A guest post by Erica K. Brockmeier
The following post is one of a series generated from research presented at the SETAC Europe Annual Meeting in Brussels, Belgium (7-11 May 2017). Each post features the latest research findings from SETAC scientists on emerging topics of interest.
Why does oceans health matter?
Oceans provide more for us than just the backdrop of our annual summer holidays—they provide food and medicine, help connect people and provide a means to deliver materials across the world, are a source of economic growth for coastal communities, and help moderate climate change. But our strong connection to the marine environment also comes with some drawbacks. Seafood contamination, marine pollution, biological hazards such as red tides and antimicrobial resistance (AMR), and rising sea levels are just a few of the examples of how our own health is closely linked to that of our environment.
A new and rapidly expanding field of research called Oceans and Human Health (OHH) examines the connections between our health and the health of marine environments. This work includes looking at both the benefits and the risks to people and how our actions can influence the health of marine ecosystems. The theme of OHH was prevalent at this year’s SETAC Brussels meeting, where a common theme of keynote and platform presentations was the interconnections between environmental science and human health.
“This area of research is very strategically important for the world, and very important for SETAC as an organization, to move into.” said Colin Janssen, one of the co-chairs of the OHH session. “SETAC researchers are now beginning to focus more on the marine environment, as we are recognizing more and more that human health is not isolated from the environment’s health.” A discussion around the theme was kicked off at the Opening Keynote Presentation by Lora Fleming (University of Exeter) and was followed by a series of platform and poster presentations.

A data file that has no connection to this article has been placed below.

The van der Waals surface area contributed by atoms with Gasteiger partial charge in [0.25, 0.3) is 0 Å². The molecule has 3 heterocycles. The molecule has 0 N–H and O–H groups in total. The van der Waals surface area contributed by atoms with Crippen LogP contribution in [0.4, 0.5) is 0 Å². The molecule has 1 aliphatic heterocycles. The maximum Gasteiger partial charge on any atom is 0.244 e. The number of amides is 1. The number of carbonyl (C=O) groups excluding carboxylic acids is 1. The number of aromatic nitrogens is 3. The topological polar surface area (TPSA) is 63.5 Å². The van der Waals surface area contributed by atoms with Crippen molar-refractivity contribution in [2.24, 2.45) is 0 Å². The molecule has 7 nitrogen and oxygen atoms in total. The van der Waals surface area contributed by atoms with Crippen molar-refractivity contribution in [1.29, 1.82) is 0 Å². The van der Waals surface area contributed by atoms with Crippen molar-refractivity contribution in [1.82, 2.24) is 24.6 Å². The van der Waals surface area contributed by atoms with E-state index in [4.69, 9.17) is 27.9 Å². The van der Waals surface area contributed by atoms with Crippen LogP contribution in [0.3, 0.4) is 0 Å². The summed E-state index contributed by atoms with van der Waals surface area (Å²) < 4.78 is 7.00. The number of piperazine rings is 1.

The science that connects oceans and human health
Lora Fleming presented her collaborative work on red tide events in the state of Florida, in the US. Red tide is caused by microscopic algae (Karenia brevis) that release neurotoxins as aerosols, which are then transmitted by air and wind. Large outbreaks in Southwestern Florida were responsible for the deaths of many endangered Florida manatee and dolphin populations.
One significant result from this work was the finding that dolphins had eaten fish with trace amounts of red tide neurotoxin. Since dolphins do not eat dead fish, and it was previously thought that fish consumption did not confer a risk to neurotoxin exposure, these findings provided new evidence of the risks of consuming fish during red tide events. Fleming’s research team provided the evidence needed to change existing policies for red tide event management in order to better protect both marine and human health.
The human health impacts of red tide events could also be seen beyond the beach where direct exposure occurs. Fleming and her team found that red tide outbreaks were linked to increases in emergency room visits and exacerbated breathing problems for people with respiratory conditions such as asthma. Fleming’s work highlights the pervasive nature of red tide events, providing a better understanding of how people are affected by the health of the marine environment.